- The great epic hero of old
Deities – The Druids were henotheistic, i.e. they worshipped a number of tribal gods and other deities related to specific localities.
Druid - The Druids were Celtic priests and were written about by a number of Graeco-Roman authors whose accounts may well be biased. Caesar says that the Druids officiated in the worship of the gods, regulated sacrifices and ruled on religious questions
Druidiactos (also Druidiaxtos)The Celtic religious movement returning to the traditional pre-Christian values, customs and faith of the Celtic people.
Filí (fee-lyeh) - A poet-magician or seer who performed Celtic magic and mystical rites. The fili was a solitary practitioner, something like a shaman in other cultures. Finn Mac Cumhail (fin mok kool) - The great hero and incarnation of Uindos (or Cernunnos, in Greek), son of Noudons in a group of great epic tales and romances called the Fenian cycle. Geis or Geas (gayss), plural geassa (gassa) - A controlling spell or enchantment in which a certain action or behavior will cause another certain action or effect. Usually it takes the form of a taboo or a destiny, as when CuChullain overheard Cathbad say that any boy who accepts weapons on that day would be destined to be a great hero, and he asked his king for arms. Lebor (l’yower) - Old Irish word for book. Noudons (now-dawns) - The Celtic god who represented the old retired king, a wizard and mystical grandfatherly figure. He was the blemished king, a wild-old-man god and a law-giver. He was called Nuada Airgetlamh (noo-uh Arriget-louw) in Old Irish, Hudd (Neethe) or Llud Laww Ereint (hleethe hlouw air-eint) in Welsh. Ogam (oh-um) - The notches and lines carved on sticks and stones by the Irish filidh and other learned folk. P-Celtic - The Gaulish-Brittonic language from which Cornish, Breton and Welsh descend.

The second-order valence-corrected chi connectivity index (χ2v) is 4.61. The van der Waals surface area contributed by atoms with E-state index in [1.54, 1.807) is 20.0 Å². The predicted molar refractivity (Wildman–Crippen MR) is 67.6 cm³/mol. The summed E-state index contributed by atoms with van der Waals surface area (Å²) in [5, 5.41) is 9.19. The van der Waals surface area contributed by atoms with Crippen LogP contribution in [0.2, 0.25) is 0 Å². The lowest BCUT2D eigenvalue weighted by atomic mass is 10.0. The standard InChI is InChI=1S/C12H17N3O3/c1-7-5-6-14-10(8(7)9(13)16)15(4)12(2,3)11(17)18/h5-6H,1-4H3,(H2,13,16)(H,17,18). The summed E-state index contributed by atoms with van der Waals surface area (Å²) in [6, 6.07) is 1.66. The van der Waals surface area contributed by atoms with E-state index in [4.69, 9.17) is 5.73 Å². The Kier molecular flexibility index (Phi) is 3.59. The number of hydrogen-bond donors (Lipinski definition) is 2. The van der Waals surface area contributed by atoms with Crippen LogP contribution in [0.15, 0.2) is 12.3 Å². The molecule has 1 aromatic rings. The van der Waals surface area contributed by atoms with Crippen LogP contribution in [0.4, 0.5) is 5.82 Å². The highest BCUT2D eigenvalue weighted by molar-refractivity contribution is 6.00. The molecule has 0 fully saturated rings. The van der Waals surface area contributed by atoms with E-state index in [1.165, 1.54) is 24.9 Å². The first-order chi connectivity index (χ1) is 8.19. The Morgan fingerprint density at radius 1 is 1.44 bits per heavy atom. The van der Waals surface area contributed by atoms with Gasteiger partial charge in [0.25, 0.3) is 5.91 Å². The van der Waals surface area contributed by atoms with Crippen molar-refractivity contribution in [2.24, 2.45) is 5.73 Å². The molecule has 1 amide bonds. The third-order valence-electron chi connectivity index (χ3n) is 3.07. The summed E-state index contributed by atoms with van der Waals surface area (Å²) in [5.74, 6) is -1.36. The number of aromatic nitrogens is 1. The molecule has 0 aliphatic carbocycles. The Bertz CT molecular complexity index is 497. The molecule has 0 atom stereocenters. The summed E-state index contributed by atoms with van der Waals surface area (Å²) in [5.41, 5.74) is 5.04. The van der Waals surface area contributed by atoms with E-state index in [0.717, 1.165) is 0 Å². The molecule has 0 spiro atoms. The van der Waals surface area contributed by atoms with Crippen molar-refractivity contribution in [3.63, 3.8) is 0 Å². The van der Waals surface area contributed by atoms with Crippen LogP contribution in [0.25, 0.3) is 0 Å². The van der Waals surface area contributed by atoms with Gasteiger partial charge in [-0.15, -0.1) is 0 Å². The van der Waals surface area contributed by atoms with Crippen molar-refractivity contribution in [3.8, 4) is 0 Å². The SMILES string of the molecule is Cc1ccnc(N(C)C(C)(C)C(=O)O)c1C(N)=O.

Oral Tradition – The Druids left no written record and relied on an oral tradition to perpetuate their religion. Epics such as the Mabinogion were written by later Christian scribes.
Places of Worship – The Druids did not appear to have built temples but rather worshipped in enclosed sacred areas
Q-Celtic - The Goidelic or ancient Gaelic language from which Old Irish evolved and developed into Middle Irish, and then ModernIrish, Gaelic (Scots Gaelic) and Manx Gaelic. Irish calls “four” and “five” ceathair and cuig (ka-her and koo-eeg), Scots Gaelic calls them ceithair and coig (keh-her and koyk). Sidhe (shee) - “Peace” in Old Irish. Aes Sidhe, “or people of peace,” is the name for the spirits and ghosts of the Otherworld. Touta (toh-oo-tah) - A tribe or kindred of people who come together regularly. They form a local community. A congregation of people who meet regularly on a monthly basis, or at least four times a year to celebrate Celtic festivals. UerDruis (also Verdruis) - The leader of the Celtic religious movement.